There are a lot of other skills which clients require. Many of these have lower entry points- some need no special skills, qualifications or knowledge at all. There will always be data which needs transcribing or assembling to fit company parameters and a need for customer service jobs in the digital sphere. You may even be suitable to teach English to interested foreign students, translate your home languages, or have sewing and creative skills you can learn to sell as a freelancer.
The facts of the matter are that the future is looking increasingly more freelance. Companies are moving away from the 9-5 model, and are willing to outsource a huge range of tasks, from ones which are specialised down to those for which it just isn’t worth creating positions and offering formal employment. If you are willing to work hard at creating a niche for yourself, and put in the grind of establishing yourself as a freelancer, you can capitalise on almost any skill you have. While you probably shouldn’t quit your day job just yet if you are still struggling to launch your freelance career, you certainly don’t need to abandon your ambitions.
Is the freelance market oversaturated?
However, remember one important thing- the less niche your skill, the more other freelancers will be competing for its jobs, creating a heavily saturated market. Many are from third world countries, willing to work for far less then you will likely find sustainable- but their shoddy quality will also soon send clients looking for better, more reliable freelancers. Don’t assume freelancing will be some easy way to stay at home on the internet all day while unsolicited work flows in!
Freelancing represents a switch from reactive working (waiting for the job to be offered to you, then waiting for work from the boss) to a proactive one, where the onus is on you to chase your dream. If you are willing to work hard, keep to your word, develop strong routines for productivity, and fight to establish yourself, you can stand out from the pack and make a bright freelancing future. It will take confidence, a good idea of your best, strongest skills, and willingness to work on your own ‘brand’ and push yourself all the way.
Other critical things to know to make a living as a freelancer
There are a few other important questions you will need to explore if you’re hoping to make a living as a freelancer. As someone who’s been there before, I’ve added some extra guidance below to help you get off to the best start possible.
How do I apply for freelance work? Once you’ve thought carefully about the skills you can offer, and decided on the right market for you, it’s time to start selling your skills. You can sometimes do this through word-of-mouth, industry contacts or online advertising, but you will also want to look at marketing through a freelance platform. There are many out there, with Upwork, Fiverr, Guru.com and PeoplePerHour leading the international front and NoSweat and Freelance Cape Town offering solid local opportunities.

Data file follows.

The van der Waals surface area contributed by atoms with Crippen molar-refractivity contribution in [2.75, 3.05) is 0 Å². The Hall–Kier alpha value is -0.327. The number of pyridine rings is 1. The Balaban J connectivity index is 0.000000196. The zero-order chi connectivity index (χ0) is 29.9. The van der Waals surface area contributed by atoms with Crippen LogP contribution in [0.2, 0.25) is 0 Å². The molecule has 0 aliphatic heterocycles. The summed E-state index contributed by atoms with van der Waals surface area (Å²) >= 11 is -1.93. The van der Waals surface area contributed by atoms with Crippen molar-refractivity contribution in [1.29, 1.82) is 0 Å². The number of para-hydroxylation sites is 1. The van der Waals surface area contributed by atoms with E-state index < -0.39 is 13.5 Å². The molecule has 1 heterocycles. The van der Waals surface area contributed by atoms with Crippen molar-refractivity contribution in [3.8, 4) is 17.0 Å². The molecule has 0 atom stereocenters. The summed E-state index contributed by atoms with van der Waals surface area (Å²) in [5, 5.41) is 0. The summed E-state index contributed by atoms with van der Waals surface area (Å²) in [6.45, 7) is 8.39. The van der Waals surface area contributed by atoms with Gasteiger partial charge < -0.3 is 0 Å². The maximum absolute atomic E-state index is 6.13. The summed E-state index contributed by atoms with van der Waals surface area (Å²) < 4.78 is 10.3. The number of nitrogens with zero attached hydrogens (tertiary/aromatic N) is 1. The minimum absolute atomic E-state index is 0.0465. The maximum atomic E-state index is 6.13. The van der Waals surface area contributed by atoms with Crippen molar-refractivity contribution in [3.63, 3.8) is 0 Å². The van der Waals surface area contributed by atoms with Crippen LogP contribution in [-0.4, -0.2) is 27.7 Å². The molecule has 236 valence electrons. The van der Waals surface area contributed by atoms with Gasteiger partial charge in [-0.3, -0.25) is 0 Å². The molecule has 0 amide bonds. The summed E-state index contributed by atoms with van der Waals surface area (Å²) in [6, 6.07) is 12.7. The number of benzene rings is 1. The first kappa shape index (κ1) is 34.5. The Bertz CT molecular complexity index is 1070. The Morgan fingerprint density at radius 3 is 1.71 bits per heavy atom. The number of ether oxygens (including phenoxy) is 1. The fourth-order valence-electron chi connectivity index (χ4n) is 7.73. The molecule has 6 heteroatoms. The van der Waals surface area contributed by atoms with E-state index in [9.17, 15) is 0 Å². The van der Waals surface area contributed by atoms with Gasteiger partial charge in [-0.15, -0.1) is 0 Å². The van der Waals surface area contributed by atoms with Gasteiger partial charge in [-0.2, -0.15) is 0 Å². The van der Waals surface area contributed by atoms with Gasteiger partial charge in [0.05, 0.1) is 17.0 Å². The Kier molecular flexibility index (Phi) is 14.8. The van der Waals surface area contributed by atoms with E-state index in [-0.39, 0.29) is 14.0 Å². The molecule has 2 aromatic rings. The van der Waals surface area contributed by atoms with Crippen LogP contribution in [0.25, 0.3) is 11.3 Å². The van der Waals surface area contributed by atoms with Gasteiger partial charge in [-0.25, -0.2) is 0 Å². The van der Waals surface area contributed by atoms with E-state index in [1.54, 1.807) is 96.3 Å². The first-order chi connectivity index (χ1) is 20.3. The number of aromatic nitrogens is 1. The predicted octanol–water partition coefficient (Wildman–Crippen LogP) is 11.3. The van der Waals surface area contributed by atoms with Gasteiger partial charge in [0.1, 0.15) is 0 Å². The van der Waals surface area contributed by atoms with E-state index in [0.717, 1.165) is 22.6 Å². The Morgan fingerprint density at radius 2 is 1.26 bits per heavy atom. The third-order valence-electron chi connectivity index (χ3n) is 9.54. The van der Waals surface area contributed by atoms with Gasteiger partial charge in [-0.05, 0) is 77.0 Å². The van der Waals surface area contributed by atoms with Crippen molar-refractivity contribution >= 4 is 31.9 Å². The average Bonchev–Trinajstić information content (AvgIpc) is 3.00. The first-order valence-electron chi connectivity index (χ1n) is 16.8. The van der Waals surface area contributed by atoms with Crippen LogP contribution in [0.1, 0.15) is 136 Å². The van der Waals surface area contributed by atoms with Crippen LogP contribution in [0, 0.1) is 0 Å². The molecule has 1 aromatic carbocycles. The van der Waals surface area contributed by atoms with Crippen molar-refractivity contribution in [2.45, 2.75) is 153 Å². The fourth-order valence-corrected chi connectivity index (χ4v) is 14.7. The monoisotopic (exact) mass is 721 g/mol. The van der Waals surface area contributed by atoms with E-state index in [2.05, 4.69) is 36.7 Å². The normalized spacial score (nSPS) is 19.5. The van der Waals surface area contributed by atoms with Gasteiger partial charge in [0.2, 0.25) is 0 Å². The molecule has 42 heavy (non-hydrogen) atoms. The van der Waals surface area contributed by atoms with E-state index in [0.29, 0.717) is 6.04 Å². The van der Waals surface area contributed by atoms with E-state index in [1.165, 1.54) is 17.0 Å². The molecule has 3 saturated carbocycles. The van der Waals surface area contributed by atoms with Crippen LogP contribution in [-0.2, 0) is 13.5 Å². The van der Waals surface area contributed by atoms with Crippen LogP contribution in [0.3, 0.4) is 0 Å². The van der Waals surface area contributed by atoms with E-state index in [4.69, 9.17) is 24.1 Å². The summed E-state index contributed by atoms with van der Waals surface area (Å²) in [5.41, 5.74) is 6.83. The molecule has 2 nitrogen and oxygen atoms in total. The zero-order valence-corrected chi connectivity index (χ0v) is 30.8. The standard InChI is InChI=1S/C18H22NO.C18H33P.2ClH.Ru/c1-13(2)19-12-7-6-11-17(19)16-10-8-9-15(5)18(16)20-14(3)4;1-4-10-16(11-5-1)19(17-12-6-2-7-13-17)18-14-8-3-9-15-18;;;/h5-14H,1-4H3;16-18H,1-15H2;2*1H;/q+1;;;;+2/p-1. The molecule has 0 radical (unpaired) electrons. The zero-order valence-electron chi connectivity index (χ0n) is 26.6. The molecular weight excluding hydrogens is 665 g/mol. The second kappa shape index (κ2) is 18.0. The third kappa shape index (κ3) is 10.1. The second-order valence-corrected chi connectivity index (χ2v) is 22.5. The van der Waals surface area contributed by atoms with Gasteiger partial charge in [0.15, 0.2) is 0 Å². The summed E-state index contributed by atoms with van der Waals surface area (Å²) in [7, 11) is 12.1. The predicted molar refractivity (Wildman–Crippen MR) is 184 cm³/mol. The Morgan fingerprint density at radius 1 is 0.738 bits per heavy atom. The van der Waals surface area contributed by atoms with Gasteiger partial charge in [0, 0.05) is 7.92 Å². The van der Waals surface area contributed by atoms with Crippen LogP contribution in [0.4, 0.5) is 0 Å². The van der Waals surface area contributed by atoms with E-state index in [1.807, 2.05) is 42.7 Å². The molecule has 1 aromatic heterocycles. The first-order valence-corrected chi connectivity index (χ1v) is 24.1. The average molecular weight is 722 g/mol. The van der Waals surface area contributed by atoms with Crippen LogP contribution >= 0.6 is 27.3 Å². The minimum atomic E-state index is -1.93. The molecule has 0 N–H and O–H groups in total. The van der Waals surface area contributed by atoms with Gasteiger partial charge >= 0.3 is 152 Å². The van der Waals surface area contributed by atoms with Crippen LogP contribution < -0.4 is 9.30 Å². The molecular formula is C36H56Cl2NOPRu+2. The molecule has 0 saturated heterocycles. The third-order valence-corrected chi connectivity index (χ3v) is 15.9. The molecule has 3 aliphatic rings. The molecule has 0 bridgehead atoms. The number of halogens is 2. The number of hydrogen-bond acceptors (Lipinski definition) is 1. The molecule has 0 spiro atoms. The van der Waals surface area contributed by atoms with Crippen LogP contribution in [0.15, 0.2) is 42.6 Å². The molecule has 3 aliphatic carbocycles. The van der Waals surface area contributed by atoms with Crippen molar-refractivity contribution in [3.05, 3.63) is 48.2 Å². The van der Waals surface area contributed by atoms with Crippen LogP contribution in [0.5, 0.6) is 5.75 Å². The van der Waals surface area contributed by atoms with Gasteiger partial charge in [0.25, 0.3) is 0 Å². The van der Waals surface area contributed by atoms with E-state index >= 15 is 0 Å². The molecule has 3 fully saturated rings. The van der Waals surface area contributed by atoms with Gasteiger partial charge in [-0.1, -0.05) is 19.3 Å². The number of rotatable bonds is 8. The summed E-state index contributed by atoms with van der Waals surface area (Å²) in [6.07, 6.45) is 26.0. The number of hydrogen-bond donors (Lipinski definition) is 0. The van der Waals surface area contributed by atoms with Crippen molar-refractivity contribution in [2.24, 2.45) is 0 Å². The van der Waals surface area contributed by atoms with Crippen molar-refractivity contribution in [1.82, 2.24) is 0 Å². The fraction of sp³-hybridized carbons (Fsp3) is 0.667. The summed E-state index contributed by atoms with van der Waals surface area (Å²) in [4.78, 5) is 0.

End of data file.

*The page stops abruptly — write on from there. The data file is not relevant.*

How do I look professional through the process? Now you know where to look, it’s a question of how to attract client’s attention. This is always most difficult in the beginning, as you seek to establish yourself. In time, your reputation and proven work portfolio will help bolster you. Be sure to have your combination sales pitch/CV ready, and offer a professional face through the whole process. List what you are good at (skills, relevant experience and education, achievements and portfolio) and work on an ‘elevator pitch’ that’s short, sweet and compelling. Spare the lengthy, pretty wordage- people want to see what you offer immediately. If you work with an online platform, chances are you will also be reviewed by your first clients, helping you establish a rating for future customers to judge by. Portfolios are great tools for writers and designers, offering solid proof of your skills.
What are common pitfalls freelancers’ experience? Firstly, don’t imagine you can quit your regular job and make back your full salary the first month. It’s a wiser strategy to either begin to build your freelancing career while still working, or have a 3-6 month emergency fund to cover your costs while you establish yourself. This allows you to explore the freelancing world with less stress, and find the right clients and niches for you. Never work off-contract, not for anyone (especially family)! Get everything in writing so everyone is protected. Don’t feel pushed to do free work or accept certain clients, either- you want to do work you find interesting, with people you communicate well with, and be compensated for it.
Make certain you establish yourself at a fair rate for the work you do, and resist the urge to undercut just to get work- you only harm yourself in the end. Charge what you are worth. Lastly, make certain you have a strong system and goals in place. Working for yourself is not easy. You will need to self-motivate, keep to deadlines, and communicate efficiently with your clients without a boss telling you to. The classic advice- under promise, over deliver- is very applicable to the freelance environment. Maintain your integrity, and do work you can be proud of.
With this handy guide under your belt, you’re doubtless feeling much more secure about attempting to earn a living as a freelancer. Remember, you are always free to get in touch if you have any questions, comments or feedback along your freelance journey!